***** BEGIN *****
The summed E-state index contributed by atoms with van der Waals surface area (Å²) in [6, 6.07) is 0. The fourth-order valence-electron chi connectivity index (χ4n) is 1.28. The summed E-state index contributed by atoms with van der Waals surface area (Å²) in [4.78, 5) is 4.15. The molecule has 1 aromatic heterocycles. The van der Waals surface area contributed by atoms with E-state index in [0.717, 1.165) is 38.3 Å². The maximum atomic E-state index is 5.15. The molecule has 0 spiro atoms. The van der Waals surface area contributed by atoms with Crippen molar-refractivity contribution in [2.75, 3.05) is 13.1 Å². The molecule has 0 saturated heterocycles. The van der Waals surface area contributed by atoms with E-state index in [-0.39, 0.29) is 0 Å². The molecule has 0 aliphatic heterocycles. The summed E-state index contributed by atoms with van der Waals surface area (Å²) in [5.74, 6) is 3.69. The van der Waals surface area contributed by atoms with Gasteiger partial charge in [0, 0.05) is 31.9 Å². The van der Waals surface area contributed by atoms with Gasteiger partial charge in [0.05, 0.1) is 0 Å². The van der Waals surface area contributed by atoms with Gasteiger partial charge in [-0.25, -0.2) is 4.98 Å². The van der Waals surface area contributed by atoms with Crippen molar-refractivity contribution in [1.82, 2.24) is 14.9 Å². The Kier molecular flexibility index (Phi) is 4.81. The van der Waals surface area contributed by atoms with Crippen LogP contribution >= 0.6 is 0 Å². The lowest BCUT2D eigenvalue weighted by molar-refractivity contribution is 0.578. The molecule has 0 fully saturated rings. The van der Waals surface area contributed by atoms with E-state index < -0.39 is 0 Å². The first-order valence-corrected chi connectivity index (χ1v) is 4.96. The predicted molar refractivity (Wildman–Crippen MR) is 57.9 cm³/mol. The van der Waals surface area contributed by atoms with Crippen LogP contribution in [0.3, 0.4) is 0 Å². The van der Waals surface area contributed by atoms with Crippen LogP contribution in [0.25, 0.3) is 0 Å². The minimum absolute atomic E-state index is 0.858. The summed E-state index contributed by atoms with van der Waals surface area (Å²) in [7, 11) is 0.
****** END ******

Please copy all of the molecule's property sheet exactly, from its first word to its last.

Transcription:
The summed E-state index contributed by atoms with van der Waals surface area (Å²) in [6, 6.07) is 0. The fourth-order valence-electron chi connectivity index (χ4n) is 1.28. The summed E-state index contributed by atoms with van der Waals surface area (Å²) in [4.78, 5) is 4.15. The molecule has 1 aromatic heterocycles. The van der Waals surface area contributed by atoms with E-state index in [0.717, 1.165) is 38.3 Å². The maximum atomic E-state index is 5.15. The molecule has 0 spiro atoms. The van der Waals surface area contributed by atoms with Crippen molar-refractivity contribution in [2.75, 3.05) is 13.1 Å². The molecule has 0 saturated heterocycles. The van der Waals surface area contributed by atoms with E-state index in [-0.39, 0.29) is 0 Å². The molecule has 0 aliphatic heterocycles. The summed E-state index contributed by atoms with van der Waals surface area (Å²) in [5.74, 6) is 3.69. The van der Waals surface area contributed by atoms with Gasteiger partial charge in [0, 0.05) is 31.9 Å². The van der Waals surface area contributed by atoms with Gasteiger partial charge in [0.05, 0.1) is 0 Å². The van der Waals surface area contributed by atoms with Gasteiger partial charge in [-0.25, -0.2) is 4.98 Å². The van der Waals surface area contributed by atoms with Crippen molar-refractivity contribution in [1.82, 2.24) is 14.9 Å². The Kier molecular flexibility index (Phi) is 4.81. The van der Waals surface area contributed by atoms with Crippen LogP contribution >= 0.6 is 0 Å². The lowest BCUT2D eigenvalue weighted by molar-refractivity contribution is 0.578. The molecule has 0 fully saturated rings. The van der Waals surface area contributed by atoms with E-state index < -0.39 is 0 Å². The first-order valence-corrected chi connectivity index (χ1v) is 4.96. The predicted molar refractivity (Wildman–Crippen MR) is 57.9 cm³/mol. The van der Waals surface area contributed by atoms with Crippen LogP contribution in [0.3, 0.4) is 0 Å². The van der Waals surface area contributed by atoms with Crippen LogP contribution in [0.25, 0.3) is 0 Å². The minimum absolute atomic E-state index is 0.858. The summed E-state index contributed by atoms with van der Waals surface area (Å²) in [7, 11) is 0.